This photo depicts the patterns of police brutality, which specifically targets young African American men.

Delany: The patterns of brutality and racial profiling among police forces across this country are further evidence of the hypocrisy and deprivation of equal rights that has been a characteristic of the United States for hundreds of years. In my narrative, I speak of these deprivations,  “Denied an equality not only of political but of natural rights, in common with the rest of our fellow citizens, there is no species of degradation to which we are not subject”(Delany 201). Instead of making progress, black people are still subjected to the same kinds of torment and hate that they experienced hundreds of years ago. What has changed since the time of slavery? Racism and discrimination are still a constant theme of today’s society. The race-based wealth disparity in this country is at a staggering high, and African-American people of all ages are still being targeted in the streets of their own cities based on the color of their skin. Topics of race-based discrimination and white privilege are in the newspapers almost every single day! Why is this still a problem that has not been solved, a conversation that still needs to be had? Hurston: I hear and understand your anger and its source, but we need to examine the facts at hand. Despite your qualms about racism and discrimination in present-day society, we must address the fact that in our time, these themes would not be in newspapers. We would not be having discussions about them on news channels for millions of people to watch, and even if we did, people of our race would not be equally or accurately represented. Today, we have a black President sitting in the White House, doing his best to protect the interests of our people. Every time there has been a national instance of police brutality, he has made a comment deploring such acts, and launching the nation into discussion about how to inspire change. Comparing the status of blacks during our time with present day shows that though racism is far from its complete demise, progress has been undeniably made. 2 Delany: But can this issue ever be resolved? Can we ever move forward instead of this constant dance of moving one step forward and three back? I believe the answer is no. The United States, like so many ancient civilizations that have since risen and fallen, cannot function without the presence of racial oppression because it has been written into our history and founding. I outline this in my narrative, “…there will be little or no sympathy for the oppressed, the oppressor being left to prescribe whatever terms at discretion for their government, suits his own purpose” (Delany 201). Since you were never exposed to slavery, you cannot comprehend the source of this anger. You lived in a time of segregation and hatred, and for me, it is hard to see what progress has been made other than the banishment of “colored” bathrooms. What you must understand is that despite what looks like progress on the surface, the deeper issues of oppression and discrimination remain unsolved.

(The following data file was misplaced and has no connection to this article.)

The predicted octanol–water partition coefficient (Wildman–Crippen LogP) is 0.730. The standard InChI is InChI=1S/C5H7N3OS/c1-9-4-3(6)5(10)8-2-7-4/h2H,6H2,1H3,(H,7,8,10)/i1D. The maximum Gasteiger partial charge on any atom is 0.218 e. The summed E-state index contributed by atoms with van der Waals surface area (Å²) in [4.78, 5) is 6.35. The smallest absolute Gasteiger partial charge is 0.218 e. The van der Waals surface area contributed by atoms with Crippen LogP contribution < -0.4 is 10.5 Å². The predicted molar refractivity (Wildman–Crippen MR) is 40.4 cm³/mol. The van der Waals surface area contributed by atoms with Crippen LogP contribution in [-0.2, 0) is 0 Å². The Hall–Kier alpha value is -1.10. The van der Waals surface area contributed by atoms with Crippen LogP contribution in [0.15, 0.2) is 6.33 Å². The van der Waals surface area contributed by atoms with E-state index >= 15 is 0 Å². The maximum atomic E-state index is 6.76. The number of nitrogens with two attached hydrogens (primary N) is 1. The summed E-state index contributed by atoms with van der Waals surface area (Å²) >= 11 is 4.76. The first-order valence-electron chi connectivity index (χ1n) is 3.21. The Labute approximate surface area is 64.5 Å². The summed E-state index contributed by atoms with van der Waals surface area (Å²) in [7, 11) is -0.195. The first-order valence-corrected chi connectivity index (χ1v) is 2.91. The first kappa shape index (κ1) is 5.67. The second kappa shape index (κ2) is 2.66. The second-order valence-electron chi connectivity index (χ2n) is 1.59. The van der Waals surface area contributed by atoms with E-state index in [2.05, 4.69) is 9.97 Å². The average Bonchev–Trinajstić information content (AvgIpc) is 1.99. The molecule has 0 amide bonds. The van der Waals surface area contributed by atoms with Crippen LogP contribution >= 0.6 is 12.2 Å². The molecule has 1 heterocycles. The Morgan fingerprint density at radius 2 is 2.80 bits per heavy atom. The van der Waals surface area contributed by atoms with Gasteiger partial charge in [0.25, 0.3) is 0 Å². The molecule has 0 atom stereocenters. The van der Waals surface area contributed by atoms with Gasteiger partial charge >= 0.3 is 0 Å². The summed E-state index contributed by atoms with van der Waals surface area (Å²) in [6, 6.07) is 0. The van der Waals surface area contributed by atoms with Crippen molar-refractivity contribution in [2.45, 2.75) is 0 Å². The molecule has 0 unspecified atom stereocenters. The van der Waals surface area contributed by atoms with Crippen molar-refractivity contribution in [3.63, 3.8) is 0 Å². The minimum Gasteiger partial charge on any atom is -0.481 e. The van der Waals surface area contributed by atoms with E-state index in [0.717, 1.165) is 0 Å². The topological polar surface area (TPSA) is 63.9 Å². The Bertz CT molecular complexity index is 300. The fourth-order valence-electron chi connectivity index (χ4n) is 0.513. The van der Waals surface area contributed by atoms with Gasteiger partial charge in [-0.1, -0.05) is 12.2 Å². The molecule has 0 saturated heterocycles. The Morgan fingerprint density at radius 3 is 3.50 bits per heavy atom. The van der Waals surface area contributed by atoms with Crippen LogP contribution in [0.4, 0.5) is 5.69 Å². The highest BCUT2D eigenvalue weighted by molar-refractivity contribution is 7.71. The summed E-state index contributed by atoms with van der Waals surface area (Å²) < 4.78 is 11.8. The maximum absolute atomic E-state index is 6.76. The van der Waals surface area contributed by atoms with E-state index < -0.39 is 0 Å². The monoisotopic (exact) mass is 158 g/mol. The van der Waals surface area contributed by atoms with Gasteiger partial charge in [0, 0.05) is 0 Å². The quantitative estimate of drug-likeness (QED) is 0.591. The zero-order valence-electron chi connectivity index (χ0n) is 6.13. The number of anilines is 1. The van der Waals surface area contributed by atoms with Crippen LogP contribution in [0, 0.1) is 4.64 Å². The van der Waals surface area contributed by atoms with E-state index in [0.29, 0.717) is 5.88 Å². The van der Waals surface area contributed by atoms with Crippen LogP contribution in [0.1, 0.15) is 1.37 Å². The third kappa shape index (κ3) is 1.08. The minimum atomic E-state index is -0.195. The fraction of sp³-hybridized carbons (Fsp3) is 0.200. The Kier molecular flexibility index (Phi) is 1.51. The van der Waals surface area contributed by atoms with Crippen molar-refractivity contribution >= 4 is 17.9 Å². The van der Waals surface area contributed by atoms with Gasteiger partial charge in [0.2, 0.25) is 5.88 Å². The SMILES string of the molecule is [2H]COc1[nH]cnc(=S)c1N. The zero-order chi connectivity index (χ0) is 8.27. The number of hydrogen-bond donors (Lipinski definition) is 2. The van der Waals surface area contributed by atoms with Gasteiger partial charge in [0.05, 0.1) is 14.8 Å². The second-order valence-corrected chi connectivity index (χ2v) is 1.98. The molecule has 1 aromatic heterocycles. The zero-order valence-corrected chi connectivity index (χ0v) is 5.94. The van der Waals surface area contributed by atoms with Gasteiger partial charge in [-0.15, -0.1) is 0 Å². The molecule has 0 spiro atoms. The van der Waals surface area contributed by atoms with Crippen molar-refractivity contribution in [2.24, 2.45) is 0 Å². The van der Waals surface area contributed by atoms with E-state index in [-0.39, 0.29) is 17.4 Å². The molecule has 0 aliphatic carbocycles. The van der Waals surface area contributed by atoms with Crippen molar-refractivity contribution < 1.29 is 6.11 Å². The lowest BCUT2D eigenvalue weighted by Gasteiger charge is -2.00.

A quote from Oprah Winfrey, a prominent female black voice that has helped change the way we view both women and race in America.

Hurston: Your frustration with prevailing patterns of racism is understandable, but you must address the progress that has been made. As you say, I lived in a time of segregation and hatred, but it was also a time when people were just starting to take pride in their race and create a new identity for  black people  in America through art.Today, black identity is a source of constant pride and the culture of our people persists in a way that enriches not just the black community, but every community in the United States. I state this sentiment (which was rather ahead of my time) in my autobiography, “I am not tragically colored…I do not belong to the sobbing school of Negrohood who hold that nature somehow has given them a lowdown dirty deal and whose feelings are all hurt about it” (Hurston 104). However, as you so aptly stated, slavery and systemic oppression is written into the founding and history of this entire country. Something so deeply rooted in a nation’s history, however awful it may be, still takes time to completely disappear, but that does not mean that it cannot eventually go away. 3 Delany: Look at the case of Eric Garner! How can it be possible that a black man can be murdered in the streets of one of the most “progressive” cities in the world by a white man, and not receive justice? And what about Michael Brown, Trayvon Martin, or the countless other black men and women that have been unjustly treated by the very force that is supposed to protect all the people of this nation? I  find it the most troubling that something I wrote in my narrative over one hundred years ago still applies to our society today; “However unfavorable their condition, there is none more so than that of the colored people of the United States” (Delany 202). People wonder why blacks suffer from wealth disparities and high crime rates? Look no further than the prevalence of white privilege in today’s society. There are fewer opportunities, less advantages, more blacks living in lower-income neighborhoods, and lower life expectancy.